Pêches Plats

Mirepoix lies 18kms/11mls south of Fanjeaux where we are currently enjoying a very mixed bag of southern French weather. Mercifully, on market day (Monday) the weather was fine and hot. In addition to most French street markets being colourful affairs, Mirepoix is itself very colourful with many timbered 13th century buildings and cloisters. This makes it both a fascinating and, of course, a very popular destination. In early June, before the main tourist season, visiting on market day is quite enjoyable but in July and August we’re told it’s best avoided.

P1010282Mirepoix_market P1010289Mirepoix_market P1010290_Mirepoix_marketIn three different formats for a little variety, here’s a few pictures which will hopefully convey a little of the atmosphere and flavour of Mirepoix and its market. A couple of the pictures show some of the old metal market halle in and around which much of the modern market clusters. The spire of the Cathédrale de St. Maurice towers above the lot.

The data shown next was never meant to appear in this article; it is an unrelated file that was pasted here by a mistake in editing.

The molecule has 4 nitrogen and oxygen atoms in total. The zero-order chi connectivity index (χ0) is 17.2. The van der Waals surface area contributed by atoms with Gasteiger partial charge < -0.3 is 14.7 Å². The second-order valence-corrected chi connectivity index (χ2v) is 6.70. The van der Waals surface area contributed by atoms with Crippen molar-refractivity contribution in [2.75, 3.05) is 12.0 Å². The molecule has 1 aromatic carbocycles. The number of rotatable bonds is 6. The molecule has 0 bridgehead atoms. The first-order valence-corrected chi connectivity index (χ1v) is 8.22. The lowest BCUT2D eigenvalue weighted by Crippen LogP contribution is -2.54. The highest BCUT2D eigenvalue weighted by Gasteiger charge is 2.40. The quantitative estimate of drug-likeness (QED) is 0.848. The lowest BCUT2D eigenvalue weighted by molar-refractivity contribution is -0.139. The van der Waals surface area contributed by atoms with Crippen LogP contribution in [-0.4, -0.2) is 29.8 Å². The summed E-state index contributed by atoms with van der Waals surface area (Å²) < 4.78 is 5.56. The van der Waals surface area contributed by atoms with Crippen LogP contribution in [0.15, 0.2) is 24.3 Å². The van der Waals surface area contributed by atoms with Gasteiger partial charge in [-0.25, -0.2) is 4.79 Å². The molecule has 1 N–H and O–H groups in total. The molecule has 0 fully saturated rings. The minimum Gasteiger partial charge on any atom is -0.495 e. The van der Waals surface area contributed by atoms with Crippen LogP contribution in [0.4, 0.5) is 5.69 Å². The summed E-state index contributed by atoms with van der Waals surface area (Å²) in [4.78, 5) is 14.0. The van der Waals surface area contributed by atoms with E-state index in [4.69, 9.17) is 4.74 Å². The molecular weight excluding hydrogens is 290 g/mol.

P1010286_Mirepoix_marketP1010300_Peche_plat We wanted to visit Mirepoix market on this occasion for two specific purchases: a field guide to mountain wild flowers, to help Francine identify vegetation she found in the Pyrenees, and some pêches plats [flat peaches]. Francine had spotted les pêches plats on previous occasions but had avoided them thinking that they might be all stone and little fruit. However, having spotted a local making off with several kilos of the things at Bram market recently, she thought, “they must be fine, we’ll try some”. [Ed: this is actually unsound logic – I’ve tried a pied pané, a breaded pig’s trotter, and all I could find edible were the breadcrumbs.] Not only did the pêches plats have very small stones but their flavour was wonderful, a little more perfumed than regular peaches. The season is short and we wanted some more while they were available. Here’s Francine raiding one of the many fruit stalls, carefully selected as having French rather than Spanish pêches plats.

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